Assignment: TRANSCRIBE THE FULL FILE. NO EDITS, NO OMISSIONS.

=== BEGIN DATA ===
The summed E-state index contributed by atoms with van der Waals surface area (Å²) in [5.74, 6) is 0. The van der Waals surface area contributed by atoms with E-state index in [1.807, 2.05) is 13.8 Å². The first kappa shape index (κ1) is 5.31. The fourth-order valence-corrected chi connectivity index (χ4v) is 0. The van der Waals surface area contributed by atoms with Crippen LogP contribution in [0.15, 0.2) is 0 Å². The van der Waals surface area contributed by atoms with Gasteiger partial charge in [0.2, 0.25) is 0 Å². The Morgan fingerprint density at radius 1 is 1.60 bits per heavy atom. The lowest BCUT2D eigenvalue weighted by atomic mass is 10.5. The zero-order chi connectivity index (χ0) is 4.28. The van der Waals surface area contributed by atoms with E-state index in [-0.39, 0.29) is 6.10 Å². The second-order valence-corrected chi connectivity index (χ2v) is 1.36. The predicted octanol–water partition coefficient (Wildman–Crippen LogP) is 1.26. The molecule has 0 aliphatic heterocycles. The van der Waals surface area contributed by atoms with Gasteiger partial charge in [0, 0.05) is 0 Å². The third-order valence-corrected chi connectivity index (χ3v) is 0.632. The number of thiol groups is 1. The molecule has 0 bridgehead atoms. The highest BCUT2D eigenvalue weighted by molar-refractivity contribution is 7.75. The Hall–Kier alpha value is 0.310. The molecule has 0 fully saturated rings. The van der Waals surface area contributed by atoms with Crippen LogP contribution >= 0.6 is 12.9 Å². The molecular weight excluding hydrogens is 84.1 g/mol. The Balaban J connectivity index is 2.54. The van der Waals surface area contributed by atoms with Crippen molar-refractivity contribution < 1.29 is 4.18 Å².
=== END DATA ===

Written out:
The summed E-state index contributed by atoms with van der Waals surface area (Å²) in [5.74, 6) is 0. The van der Waals surface area contributed by atoms with E-state index in [1.807, 2.05) is 13.8 Å². The first kappa shape index (κ1) is 5.31. The fourth-order valence-corrected chi connectivity index (χ4v) is 0. The van der Waals surface area contributed by atoms with Crippen LogP contribution in [0.15, 0.2) is 0 Å². The van der Waals surface area contributed by atoms with Gasteiger partial charge in [0.2, 0.25) is 0 Å². The Morgan fingerprint density at radius 1 is 1.60 bits per heavy atom. The lowest BCUT2D eigenvalue weighted by atomic mass is 10.5. The zero-order chi connectivity index (χ0) is 4.28. The van der Waals surface area contributed by atoms with E-state index in [-0.39, 0.29) is 6.10 Å². The second-order valence-corrected chi connectivity index (χ2v) is 1.36. The predicted octanol–water partition coefficient (Wildman–Crippen LogP) is 1.26. The molecule has 0 aliphatic heterocycles. The van der Waals surface area contributed by atoms with Gasteiger partial charge in [0, 0.05) is 0 Å². The third-order valence-corrected chi connectivity index (χ3v) is 0.632. The number of thiol groups is 1. The molecule has 0 bridgehead atoms. The highest BCUT2D eigenvalue weighted by molar-refractivity contribution is 7.75. The Hall–Kier alpha value is 0.310. The molecule has 0 fully saturated rings. The van der Waals surface area contributed by atoms with Crippen LogP contribution >= 0.6 is 12.9 Å². The molecular weight excluding hydrogens is 84.1 g/mol. The Balaban J connectivity index is 2.54. The van der Waals surface area contributed by atoms with Crippen molar-refractivity contribution < 1.29 is 4.18 Å².